Radio to the rescue for rural broadband users

RURAL internet users are finally in line for accessible high-speed broadband after part of the country’s under-used radio spectrum was opened up.

The Communications Regulator ComReg has released part of the spectrum as an alternative to costly and labour-intensive fibre-optic cables.

The section of the spectrum, between 71-76GHz and 81-86GHz frequency bands, was tested last year and proved to have a “very high capacity” for transmitting information.

ComReg has said the tests suggest that this radio band can provide a similar service to fibre-optic cables.

These cables have been used in urban areas but the cost of digging up tracts of land to lay the network means isolated communities have not justified the expenditure for telecommunications’ companies.

Instead, people living in the countryside have had to resort to other radio-based and satellite broadband services.

The capacity on these has not been able to match demand and many people have complained their upgraded service only offers the same speed as connections through standard phone-lines.

The new services is described as point-to-point, which means information is sent via a transmitter to aerials on the side of people’s homes.

It will not allow for additional wireless services.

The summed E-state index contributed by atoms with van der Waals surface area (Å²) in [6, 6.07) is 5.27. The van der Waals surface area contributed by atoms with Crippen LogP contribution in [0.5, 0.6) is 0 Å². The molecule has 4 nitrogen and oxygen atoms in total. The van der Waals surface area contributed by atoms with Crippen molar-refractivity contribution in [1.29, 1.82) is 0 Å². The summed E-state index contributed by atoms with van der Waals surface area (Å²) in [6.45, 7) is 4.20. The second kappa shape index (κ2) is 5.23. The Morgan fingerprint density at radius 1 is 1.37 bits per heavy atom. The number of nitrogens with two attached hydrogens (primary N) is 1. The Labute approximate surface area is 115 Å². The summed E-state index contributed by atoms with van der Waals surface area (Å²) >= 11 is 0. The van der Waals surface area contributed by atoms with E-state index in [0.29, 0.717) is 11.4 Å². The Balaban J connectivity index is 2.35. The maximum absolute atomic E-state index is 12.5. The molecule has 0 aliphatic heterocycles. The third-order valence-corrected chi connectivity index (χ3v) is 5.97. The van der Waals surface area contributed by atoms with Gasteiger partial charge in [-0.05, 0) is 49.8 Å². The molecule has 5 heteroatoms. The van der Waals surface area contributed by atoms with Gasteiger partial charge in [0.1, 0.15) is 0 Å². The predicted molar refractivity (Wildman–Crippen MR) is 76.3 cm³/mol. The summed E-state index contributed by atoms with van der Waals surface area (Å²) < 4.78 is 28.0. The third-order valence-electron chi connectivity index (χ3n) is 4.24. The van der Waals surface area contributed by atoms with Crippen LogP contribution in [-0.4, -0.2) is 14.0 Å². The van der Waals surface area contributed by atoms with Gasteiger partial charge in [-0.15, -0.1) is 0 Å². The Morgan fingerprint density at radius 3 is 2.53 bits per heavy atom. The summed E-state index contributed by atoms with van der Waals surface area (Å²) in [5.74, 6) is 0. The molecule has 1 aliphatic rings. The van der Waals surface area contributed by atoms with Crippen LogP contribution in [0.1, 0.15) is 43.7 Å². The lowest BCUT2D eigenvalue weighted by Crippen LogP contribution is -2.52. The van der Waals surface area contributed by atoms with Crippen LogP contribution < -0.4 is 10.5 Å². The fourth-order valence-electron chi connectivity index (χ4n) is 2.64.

ComReg chairman John Doherty said it represents the best possible use for this section of the spectrum.

“ComReg believes that opening these frequency bands for high density fixed point-to-point radio link applications will capitalise on the bands’ potential.

“Such use could potentially facilitate a swift and efficient roll-out of broadband services to areas where optical fibre cables are not available or may not be cost effective,” said Mr Doherty.

For the past decade this country has lagged behind the rest of the developed world in the roll out of broadband.

In the latter half of 2007 the situation improved and by December, Eircom said broadband penetration had reached 18.4% of the population.

ComReg made its decision to open up the new spectrum space after a consultation process involving 12 groups and individuals.

Two of the respondents criticised the plan to only licence direct transmitter-to-aerial services and said ComReg should issue fluid licences and allow various technologies to develop.

Another said the stringent technical specifications suggested by ComReg would place high costs on telecommunications companies and prohibit its development.

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